T plus 6 minutes to T plus 9 minutes – Glacier ice bombardment
The saturation bombardment by the glacier ice chunks was the most lethal part of the extraterrestrial impact. The blast from the initial contact had a kill radius of 500 kilometers, whereas the secondary impacts of the ice boulders had a kill radius of 1500 kilometers. The ice boulders re-entered the atmosphere at eleven times the speed of sound. The leading surfaces of the ice formed shock fronts of steam that left condensation trails in the atmosphere that further darkened the sky.
Small bays of 200 meters, approximately the length of two football fields, were made by ice projectiles with energies of 13 kilotons of TNT. This is about the energy of the bomb dropped on Hiroshima. Bays of one kilometer were made by ice projectiles the size of Yankee Stadium with energies of 3 megatons. The impacts were accompanied by deafening sonic booms. The seismic vibrations of impacts on unconsolidated ground close to the water table liquefied the ground and allowed the impacts to form inclined conical cavities, which became shallow elliptical bays by viscous relaxation. Ice boulders hitting hard ground shattered on impact producing deadly high-velocity ice shards.
All along the East Coast from New Jersey to northern Florida, where the bays have been preserved, there is not a tract of land that is not completely covered with Carolina Bays. This means that no matter where you stood or where you tried to take shelter, an ice boulder would hit you and kill you. The trembling ground and the quagmire created by liquefaction made futile any attempt at running. All living things within 1500 kilometers of the extraterrestrial impact site were doomed. The areas without Carolina Bays within this circle were also bombarded with the same violent intensity, but because the ground was hard, the ice boulders disintegrated explosively without forming conical cavities.
The description of the Orleton Farms mastodon shows that it suffered a violent end that could have been the result of death by high-velocity ice shards. Unfortunately, the mastodon remains were not dated, and it cannot be said with certainty that the death occurred at the Younger Dryas Boundary. The report says that
"The skeleton proved to be badly disturbed and the bones crushed and broken. As an example of the amount of disturbance, one of the ribs lay beneath one of the tusks, while another was thrust through an aperture in the pelvis; a shoulder blade rested to the right of the skull and one of the large neck vertebrae was found about ten feet from the skull, near a portion of the pelvis. In spite of the wide dislocation of the parts, the bones of one of the feet remained intact and in place, very possibly in the spot where the animal last stepped."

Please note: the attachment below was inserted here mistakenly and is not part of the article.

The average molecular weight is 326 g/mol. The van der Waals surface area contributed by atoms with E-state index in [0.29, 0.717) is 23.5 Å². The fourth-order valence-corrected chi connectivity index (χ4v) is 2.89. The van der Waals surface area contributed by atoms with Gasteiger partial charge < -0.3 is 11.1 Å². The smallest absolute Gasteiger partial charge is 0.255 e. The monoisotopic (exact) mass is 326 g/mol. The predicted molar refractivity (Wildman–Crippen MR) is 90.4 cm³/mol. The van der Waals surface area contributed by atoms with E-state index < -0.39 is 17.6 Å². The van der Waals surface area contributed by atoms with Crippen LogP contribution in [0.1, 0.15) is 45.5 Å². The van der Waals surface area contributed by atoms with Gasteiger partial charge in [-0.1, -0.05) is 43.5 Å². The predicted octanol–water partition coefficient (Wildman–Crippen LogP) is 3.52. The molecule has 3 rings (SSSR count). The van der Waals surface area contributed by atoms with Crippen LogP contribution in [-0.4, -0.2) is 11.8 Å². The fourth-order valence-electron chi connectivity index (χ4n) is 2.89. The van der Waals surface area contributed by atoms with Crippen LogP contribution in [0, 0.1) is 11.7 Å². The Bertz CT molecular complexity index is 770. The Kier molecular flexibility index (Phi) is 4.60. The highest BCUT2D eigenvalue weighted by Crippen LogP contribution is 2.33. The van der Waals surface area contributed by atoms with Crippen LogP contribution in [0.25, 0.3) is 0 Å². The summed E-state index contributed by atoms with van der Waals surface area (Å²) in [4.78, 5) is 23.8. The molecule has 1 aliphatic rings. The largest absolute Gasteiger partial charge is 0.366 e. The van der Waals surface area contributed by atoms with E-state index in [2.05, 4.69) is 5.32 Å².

T plus 10 minutes – Ice bombardment stops
By ten minutes after the extraterrestrial impact on the Laurentide Ice Sheet, most the ejected ice boulders had completed their trajectories with noisy landings, but the noise did not stop when the bombardment stopped. Sound traveled more slowly than the ice projectiles, and the sound of distant impacts continued to rumble like far-away thunder. The land was shrouded in darkness by the vapor trails and the ice crystals that blocked the light of the Sun. The air was thick with moisture, dust and smoke. After the saturation bombardment, the sandy soil close to the water table was covered with elliptical Carolina Bays and hard ground was covered by half a meter of ice from the ballistic hailstorm.
T plus 2 hours
The extraterrestrial impact site had a lot of residual heat that started melting the surrounding glacier. As the melt water started flowing, massive flooding washed away evidence of the extraterrestrial impact. The ice dust produced by the bombardment on hard surfaces drifted beyond the 1500 kilometer impact zone and covered the vegetation. The ice dust smothered plant life and created moist conditions that promoted growth of algae that formed black mats.
The soil layer with black mats marks the Younger Dryas Boundary and occurs mostly beyond the 1500 km radius where the secondary glacier ice bombardment occurred. Vance Haynes attributes the black mats to relatively moist conditions as a result of higher water tables, indicated by the presence of wet-meadow soils, algal mats and pond sediments. Some black mats do not have enough charcoal to indicate extensive biomass burning.
T plus 24 hours and beyond
A day after the cataclysm, injured survivors, including the deaf, blind, wounded or burned, continued to die. Animals that survived the ice bombardment, mostly small burrowing dwellers, started to dig out and emerged into a gloomy alien landscape where life would be much harder than before. Fauna outside the 1500 kilometer boulder impact zone were also affected by the darkness and the colder weather. The devastated landscape was inhospitable for many hungry survivors. The ones that could not adapt eventually suffered a gradual extinction from the sudden ecological change.
The destabilization of the Laurentide Ice Sheet triggered massive flooding that raised the level of the sea by several dozen meters and disrupted the circulation of ocean currents. The rising sea water flooded continental seashores and covered many islands populated by humans. This great flooding event may have contributed to the ancient stories of Atlantis and a biblical flood.
How do we know all this?
Many of the clues to the past are written in the Earth's physical structure. Geologists can interpret the distinctive signatures left by impacts, glaciers, water and wind to reconstruct previous geological events. American physicist Richard Feynman said in a lecture in 1964: "Mathematics is a tool for reasoning. … By mathematics, it is possible to connect one statement to another." The scenario presented here is deduced from the geological record, the elliptical geometry of the Carolina Bays, and the convergence of the bays by the Great Lakes, which makes possible the use a physics-based model to reconstruct the events that led to the extinction of the megafauna 12,900 years ago.